Atticus tells Jem that he can kill all the bluejays he wants but it's a sin to kill a mockingbird. What does this mean?
the mockingbirds in the book and explanation of qoute and why atticus says this.
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Atticus is a good teacher who enlightens his children with teachable moments at every possible moment. The effect of this on the reader is that we think about the moral or truth Atticus presents as well.
Atticus wants his children to be fair to all people, but particularly to people who have done nothing wrong. I think this quote does more than show us his feelings about the other innocent people in the book: Boo and Tom. With the phrase "kill all the bluejays you want" I think Atticus is showing that people deserve consequences for their actions. Bob Ewell should have been locked away long before he had the opportunity to attack the children. Conversely, Tom Robinson should have been allowed to live a peaceful life with his wife and children because he did nothing wrong.
Likewise, in society, we have to hold those who do bad accountable and praise those who do us good.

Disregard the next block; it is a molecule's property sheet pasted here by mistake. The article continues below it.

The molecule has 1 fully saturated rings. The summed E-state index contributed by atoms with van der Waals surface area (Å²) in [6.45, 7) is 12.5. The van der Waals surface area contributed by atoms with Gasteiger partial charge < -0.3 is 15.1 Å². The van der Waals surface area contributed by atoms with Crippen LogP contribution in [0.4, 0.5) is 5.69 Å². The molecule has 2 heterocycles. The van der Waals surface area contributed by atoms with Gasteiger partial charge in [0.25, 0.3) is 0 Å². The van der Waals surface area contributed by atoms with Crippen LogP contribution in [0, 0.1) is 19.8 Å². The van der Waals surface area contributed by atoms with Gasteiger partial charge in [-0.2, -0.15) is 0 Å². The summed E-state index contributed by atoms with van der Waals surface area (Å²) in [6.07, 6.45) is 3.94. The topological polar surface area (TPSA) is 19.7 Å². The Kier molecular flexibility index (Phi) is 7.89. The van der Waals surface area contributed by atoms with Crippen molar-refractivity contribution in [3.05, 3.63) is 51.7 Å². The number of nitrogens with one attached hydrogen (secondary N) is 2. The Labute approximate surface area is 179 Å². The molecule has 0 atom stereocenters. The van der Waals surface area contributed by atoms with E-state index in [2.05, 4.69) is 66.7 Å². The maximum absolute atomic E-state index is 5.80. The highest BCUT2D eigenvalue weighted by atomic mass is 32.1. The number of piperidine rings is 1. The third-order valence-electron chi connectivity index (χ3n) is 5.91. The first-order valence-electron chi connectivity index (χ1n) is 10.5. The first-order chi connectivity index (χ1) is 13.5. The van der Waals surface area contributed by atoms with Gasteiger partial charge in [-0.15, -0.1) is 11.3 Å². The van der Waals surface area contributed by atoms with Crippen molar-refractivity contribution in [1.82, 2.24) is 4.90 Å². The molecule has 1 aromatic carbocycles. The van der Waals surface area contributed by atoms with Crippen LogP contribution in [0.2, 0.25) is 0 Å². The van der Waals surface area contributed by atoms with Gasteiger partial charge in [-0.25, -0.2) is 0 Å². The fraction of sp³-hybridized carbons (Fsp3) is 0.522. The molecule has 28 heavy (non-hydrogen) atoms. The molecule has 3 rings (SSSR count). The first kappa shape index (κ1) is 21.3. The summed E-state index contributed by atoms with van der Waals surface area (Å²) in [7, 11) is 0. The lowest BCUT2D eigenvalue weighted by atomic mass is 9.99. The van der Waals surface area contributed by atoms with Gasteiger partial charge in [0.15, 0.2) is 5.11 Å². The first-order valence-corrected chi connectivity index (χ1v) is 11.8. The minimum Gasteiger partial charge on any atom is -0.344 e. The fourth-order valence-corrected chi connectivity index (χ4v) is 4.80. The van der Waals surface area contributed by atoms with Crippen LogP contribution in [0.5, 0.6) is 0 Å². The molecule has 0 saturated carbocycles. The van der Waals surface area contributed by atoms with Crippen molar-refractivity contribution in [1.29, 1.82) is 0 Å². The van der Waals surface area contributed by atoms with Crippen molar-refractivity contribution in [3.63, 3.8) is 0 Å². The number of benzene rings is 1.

Atticus says this to Jem in chapter 10 when Jem gets a gun for the first time. Like many young boys, Jem just wants to shoot whatever he can. Atticus tells him he can shoot bluejays because they are considered a nuisance bird. Bluejays make a raucous sound, they steal other birds' nests and drive away other birds, etc. Mockingbirds, however, are not a nuisance bird. Mockingbirds, according to Atticus, simply sing their hearts out for our entertainment. The idea is that it is wrong to harm something - like a mockingbird - that does no harm and, in fact, actually does good. This is one of the central themes of the book. Boo Radley is like the mockingbird. Boo does no harm to anyone with his odd ways and by the end of the story, has actually done a great deal of good by saving Jem and Scout from Bob Ewell. The children, especially early in the story, delighted in playing games that mocked Boo Radley and made fun of him. After Boo saves the children and Sheriff Tate realizes that Jem didn't kill Bob Ewell, but that Boo Radley did, Tate refuses to arrest Boo. He says that it would be wrong to force him, with his shy ways, into the limelight that would ensue if people knew how heroic he'd been. Scout, hearing this, tells her dad, who is concerned about the ethics and legality of it, that bringing attention to Boo would be like shooting a mockingbird.
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